ABRACADABRA… Who was the first to make goldstone? You will find out in this blog post!
You have gemstones, that are made of minerals. And you have also gemstones that are made by animals, like coral, amber, and ivory. But did you know that there is a man-made gemstone, called goldstone? There are a few stories about the origin of goldstone. So let me tell you about the nicest and most exiting ones.
What has Columbus to do with goldstone?
At the beginning of the 15th century, Columbus gets the assignment of the queen of Spain to find the way to India and bring back spices and gold. Columbus takes the wrong way and ends up in America and calls the inhabitants Indians (he thinks this was India). But he brings a lot of gold to the queen and she is so happy and pays so well, that a lot of adventurous men start to get the gold of the Americas and bring it to Spain. Spain became very very rich. When one country or one queen is very rich there are always jealous people who want that wealth too. Only they do not have the opportunity to send a whole fleet to get the gold.
Christopher Columbus and the Santa Maria
Which monk did it?
At that time the only educated people are the monks: they are the only ones who read and write. One day a few monks get the request of a mighty man from the clergy to try to make gold. And those monks know a lot about chemistry, alchemy and medicine and other things. So the mighty man thinks they have the ability to make gold. And he sees in his dream that he is as rich as the queen of Spain.
The monks tried and tried, but all tests fail. And then one day they make (by accident) a stone with golden spots in it: actually it is glass and by accident, copper shavings fell into the barrel of glass. They call it goldstone. It was no gold, but it was the closest to the gold they can work out.
It is me, not him!
Another story tells about an Italian monk who also invents goldstone by accident. While he is making glass and spills some copper in the glass: goldstone was born. Initially, the recipe is kept secret and passes on from monk to a monk. When the secret is revealed to the Doge of Venice (the boss of the city-state) he gives the license to make goldstone to the Miotti family. But there is no proof or no documentation that this story is true. Neither is there any documentation that the first story is true. It is also possible that the Miotti family invent goldstone in the 17th century themselves.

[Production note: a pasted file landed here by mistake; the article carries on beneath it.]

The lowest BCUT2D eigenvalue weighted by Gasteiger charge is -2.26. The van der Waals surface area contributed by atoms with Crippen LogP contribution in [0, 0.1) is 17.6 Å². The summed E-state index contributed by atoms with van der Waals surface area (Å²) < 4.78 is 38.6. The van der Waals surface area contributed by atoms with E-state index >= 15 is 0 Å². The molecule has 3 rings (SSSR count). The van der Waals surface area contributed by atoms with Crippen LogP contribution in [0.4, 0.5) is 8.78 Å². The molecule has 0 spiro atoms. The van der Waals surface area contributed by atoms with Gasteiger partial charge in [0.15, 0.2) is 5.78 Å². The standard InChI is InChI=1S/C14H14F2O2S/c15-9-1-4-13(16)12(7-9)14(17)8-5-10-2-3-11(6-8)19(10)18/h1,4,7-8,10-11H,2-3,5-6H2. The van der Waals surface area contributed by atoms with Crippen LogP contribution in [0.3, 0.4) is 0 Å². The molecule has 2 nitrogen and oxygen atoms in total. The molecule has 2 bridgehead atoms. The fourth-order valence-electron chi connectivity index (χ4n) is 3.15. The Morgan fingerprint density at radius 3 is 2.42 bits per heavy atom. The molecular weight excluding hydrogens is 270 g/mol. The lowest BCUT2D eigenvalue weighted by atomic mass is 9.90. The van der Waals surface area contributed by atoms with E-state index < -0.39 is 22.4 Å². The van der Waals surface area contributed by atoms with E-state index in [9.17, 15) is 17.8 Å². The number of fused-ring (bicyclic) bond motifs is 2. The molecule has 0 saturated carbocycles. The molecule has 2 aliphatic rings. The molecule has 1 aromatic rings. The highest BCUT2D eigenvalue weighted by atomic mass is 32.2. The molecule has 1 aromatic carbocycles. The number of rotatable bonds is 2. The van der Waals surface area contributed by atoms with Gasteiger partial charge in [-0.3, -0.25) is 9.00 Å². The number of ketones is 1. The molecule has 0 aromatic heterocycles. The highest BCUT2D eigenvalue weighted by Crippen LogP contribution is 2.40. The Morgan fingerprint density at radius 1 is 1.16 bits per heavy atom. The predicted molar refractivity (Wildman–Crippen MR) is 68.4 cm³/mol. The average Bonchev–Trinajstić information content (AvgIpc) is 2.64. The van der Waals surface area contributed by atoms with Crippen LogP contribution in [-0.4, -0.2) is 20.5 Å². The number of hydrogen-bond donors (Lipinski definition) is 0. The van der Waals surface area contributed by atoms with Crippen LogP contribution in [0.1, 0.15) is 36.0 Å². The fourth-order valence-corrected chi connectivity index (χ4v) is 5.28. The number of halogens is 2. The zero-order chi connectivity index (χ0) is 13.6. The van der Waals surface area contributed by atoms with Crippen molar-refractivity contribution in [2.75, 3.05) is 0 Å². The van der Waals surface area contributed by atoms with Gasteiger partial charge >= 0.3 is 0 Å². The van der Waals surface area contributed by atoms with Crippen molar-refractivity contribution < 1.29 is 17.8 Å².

There is a suggestion that in the 13th century one of the early glassmakers of the island of Murano (near Venice), Christoforo Briani, tries to make simulations of agate and chalcedony in glass and comes up with goldstone. Also, this is a nice story but not necessarily true.
Then the French do not stay behind and in France, there is a story that French monks invent goldstone, but the secret of making it is lost in times. It is rediscovered in modern times, and goldstone is now a popular material because of its beauty.
Your recipe for making goldstone!
It’s a type of glittering (because of the copper particles) man-made glass, that is made in a low-oxygen reducing atmosphere. Here is the recipe if you want to try to make goldstone yourself! An initial batch is melted together from silica, copper oxide, and other metal oxides to chemically reduce the copper ions to elemental copper. The vat is then sealed off from the air and maintained within a narrow temperature range, keeping the glass hot enough to remain liquid, while allowing metallic crystals to precipitate from solution without melting or oxidizing.
After a crystallization period, the entire batch is cooled to a single solid mass, which is then broken out of the vat for selection and shaping. You will see that the final appearance of each batch is highly variable and heterogeneous. The best material is near the center or “heart” of the mass, ideally with large, bright metal crystals suspended in a semitransparent glass matrix.
The common color of goldstone is reddish-brown, due to the copper in the material. It also exists in other color variants based on other elements. Cobalt or manganese can be substituted for copper; the resulting crystals have a more silvery appearance, resulting in blue goldstone or purple goldstone respectively. Green goldstone forms its reflective particles from chromium oxides.
Aventurine is goldstone?
Another name for goldstone is aventurine (glass). The name comes from the Italian name avventurina (from avventura, ‘adventure’ ). It is sometimes called ‘sang-e setareh’ or ‘sang-e khorshid‘ (sang means ‘stone’, ‘khorshid’ means ‘sun’ and setareh means ‘star’ in Farsi) for its starry internal reflections, or ‘monk’s gold’ from folkloric associations with an unnamed monastic order.
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